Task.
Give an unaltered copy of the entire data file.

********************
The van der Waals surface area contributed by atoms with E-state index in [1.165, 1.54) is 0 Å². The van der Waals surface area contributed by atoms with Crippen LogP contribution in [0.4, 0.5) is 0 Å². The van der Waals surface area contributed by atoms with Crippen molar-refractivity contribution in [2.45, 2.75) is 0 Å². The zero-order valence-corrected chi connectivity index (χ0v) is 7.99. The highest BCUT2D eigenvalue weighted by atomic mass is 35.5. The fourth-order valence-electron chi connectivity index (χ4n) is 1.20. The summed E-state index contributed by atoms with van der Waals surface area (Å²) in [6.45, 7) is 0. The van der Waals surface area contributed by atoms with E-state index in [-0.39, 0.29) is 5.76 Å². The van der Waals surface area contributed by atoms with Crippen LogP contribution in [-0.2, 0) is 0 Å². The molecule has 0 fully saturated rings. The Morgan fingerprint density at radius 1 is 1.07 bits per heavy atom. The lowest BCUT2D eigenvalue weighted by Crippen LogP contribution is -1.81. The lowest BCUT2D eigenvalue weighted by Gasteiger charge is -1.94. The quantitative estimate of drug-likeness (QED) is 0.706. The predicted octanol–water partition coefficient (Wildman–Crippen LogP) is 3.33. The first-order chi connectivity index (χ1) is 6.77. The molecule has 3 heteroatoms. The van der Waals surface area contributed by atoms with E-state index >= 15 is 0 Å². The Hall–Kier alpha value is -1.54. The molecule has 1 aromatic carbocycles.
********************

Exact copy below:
The van der Waals surface area contributed by atoms with E-state index in [1.165, 1.54) is 0 Å². The van der Waals surface area contributed by atoms with Crippen LogP contribution in [0.4, 0.5) is 0 Å². The van der Waals surface area contributed by atoms with Crippen molar-refractivity contribution in [2.45, 2.75) is 0 Å². The zero-order valence-corrected chi connectivity index (χ0v) is 7.99. The highest BCUT2D eigenvalue weighted by atomic mass is 35.5. The fourth-order valence-electron chi connectivity index (χ4n) is 1.20. The summed E-state index contributed by atoms with van der Waals surface area (Å²) in [6.45, 7) is 0. The van der Waals surface area contributed by atoms with E-state index in [-0.39, 0.29) is 5.76 Å². The van der Waals surface area contributed by atoms with Crippen LogP contribution in [-0.2, 0) is 0 Å². The molecule has 0 fully saturated rings. The Morgan fingerprint density at radius 1 is 1.07 bits per heavy atom. The lowest BCUT2D eigenvalue weighted by Crippen LogP contribution is -1.81. The lowest BCUT2D eigenvalue weighted by Gasteiger charge is -1.94. The quantitative estimate of drug-likeness (QED) is 0.706. The predicted octanol–water partition coefficient (Wildman–Crippen LogP) is 3.33. The first-order chi connectivity index (χ1) is 6.77. The molecule has 3 heteroatoms. The van der Waals surface area contributed by atoms with E-state index >= 15 is 0 Å². The Hall–Kier alpha value is -1.54. The molecule has 1 aromatic carbocycles.